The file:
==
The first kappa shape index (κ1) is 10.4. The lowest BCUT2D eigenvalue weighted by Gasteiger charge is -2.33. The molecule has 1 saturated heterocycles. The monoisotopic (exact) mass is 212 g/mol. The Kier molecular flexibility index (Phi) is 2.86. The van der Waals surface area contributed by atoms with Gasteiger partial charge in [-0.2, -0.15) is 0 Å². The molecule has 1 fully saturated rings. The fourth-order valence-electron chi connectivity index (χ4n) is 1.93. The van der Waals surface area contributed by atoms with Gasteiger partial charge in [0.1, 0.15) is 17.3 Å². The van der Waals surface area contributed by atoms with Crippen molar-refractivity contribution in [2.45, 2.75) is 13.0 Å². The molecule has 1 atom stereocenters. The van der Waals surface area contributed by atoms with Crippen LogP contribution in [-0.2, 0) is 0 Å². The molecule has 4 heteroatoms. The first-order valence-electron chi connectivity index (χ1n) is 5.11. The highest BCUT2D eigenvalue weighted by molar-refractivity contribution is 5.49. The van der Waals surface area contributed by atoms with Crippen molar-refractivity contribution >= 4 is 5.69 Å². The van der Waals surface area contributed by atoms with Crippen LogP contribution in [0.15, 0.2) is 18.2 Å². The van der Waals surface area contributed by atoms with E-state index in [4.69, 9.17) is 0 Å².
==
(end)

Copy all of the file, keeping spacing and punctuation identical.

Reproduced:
The first kappa shape index (κ1) is 10.4. The lowest BCUT2D eigenvalue weighted by Gasteiger charge is -2.33. The molecule has 1 saturated heterocycles. The monoisotopic (exact) mass is 212 g/mol. The Kier molecular flexibility index (Phi) is 2.86. The van der Waals surface area contributed by atoms with Gasteiger partial charge in [-0.2, -0.15) is 0 Å². The molecule has 1 fully saturated rings. The fourth-order valence-electron chi connectivity index (χ4n) is 1.93. The van der Waals surface area contributed by atoms with Gasteiger partial charge in [0.1, 0.15) is 17.3 Å². The van der Waals surface area contributed by atoms with Crippen molar-refractivity contribution in [2.45, 2.75) is 13.0 Å². The molecule has 1 atom stereocenters. The van der Waals surface area contributed by atoms with Crippen LogP contribution in [-0.2, 0) is 0 Å². The molecule has 4 heteroatoms. The first-order valence-electron chi connectivity index (χ1n) is 5.11. The highest BCUT2D eigenvalue weighted by molar-refractivity contribution is 5.49. The van der Waals surface area contributed by atoms with Crippen molar-refractivity contribution >= 4 is 5.69 Å². The van der Waals surface area contributed by atoms with Crippen LogP contribution in [0.15, 0.2) is 18.2 Å². The van der Waals surface area contributed by atoms with E-state index in [4.69, 9.17) is 0 Å².